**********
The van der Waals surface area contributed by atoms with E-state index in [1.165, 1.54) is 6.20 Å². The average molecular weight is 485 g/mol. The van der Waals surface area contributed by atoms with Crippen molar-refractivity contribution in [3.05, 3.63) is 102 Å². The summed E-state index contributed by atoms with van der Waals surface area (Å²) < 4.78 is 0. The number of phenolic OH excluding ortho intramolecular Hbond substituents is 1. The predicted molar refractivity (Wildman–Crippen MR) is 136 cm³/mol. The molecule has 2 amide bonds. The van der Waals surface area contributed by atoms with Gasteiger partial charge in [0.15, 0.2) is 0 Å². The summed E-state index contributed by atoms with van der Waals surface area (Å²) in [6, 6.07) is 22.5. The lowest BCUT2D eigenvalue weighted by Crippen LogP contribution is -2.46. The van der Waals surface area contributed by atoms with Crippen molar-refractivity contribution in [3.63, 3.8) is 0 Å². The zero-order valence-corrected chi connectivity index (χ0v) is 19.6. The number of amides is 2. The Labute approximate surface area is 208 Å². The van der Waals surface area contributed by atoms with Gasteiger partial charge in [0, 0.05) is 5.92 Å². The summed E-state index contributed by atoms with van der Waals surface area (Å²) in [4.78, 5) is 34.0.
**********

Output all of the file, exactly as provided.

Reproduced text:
The van der Waals surface area contributed by atoms with E-state index in [1.165, 1.54) is 6.20 Å². The average molecular weight is 485 g/mol. The van der Waals surface area contributed by atoms with Crippen molar-refractivity contribution in [3.05, 3.63) is 102 Å². The summed E-state index contributed by atoms with van der Waals surface area (Å²) < 4.78 is 0. The number of phenolic OH excluding ortho intramolecular Hbond substituents is 1. The predicted molar refractivity (Wildman–Crippen MR) is 136 cm³/mol. The molecule has 2 amide bonds. The van der Waals surface area contributed by atoms with Gasteiger partial charge in [0.15, 0.2) is 0 Å². The summed E-state index contributed by atoms with van der Waals surface area (Å²) in [6, 6.07) is 22.5. The lowest BCUT2D eigenvalue weighted by Crippen LogP contribution is -2.46. The van der Waals surface area contributed by atoms with Crippen molar-refractivity contribution in [3.63, 3.8) is 0 Å². The zero-order valence-corrected chi connectivity index (χ0v) is 19.6. The number of amides is 2. The Labute approximate surface area is 208 Å². The van der Waals surface area contributed by atoms with Gasteiger partial charge in [0, 0.05) is 5.92 Å². The summed E-state index contributed by atoms with van der Waals surface area (Å²) in [4.78, 5) is 34.0.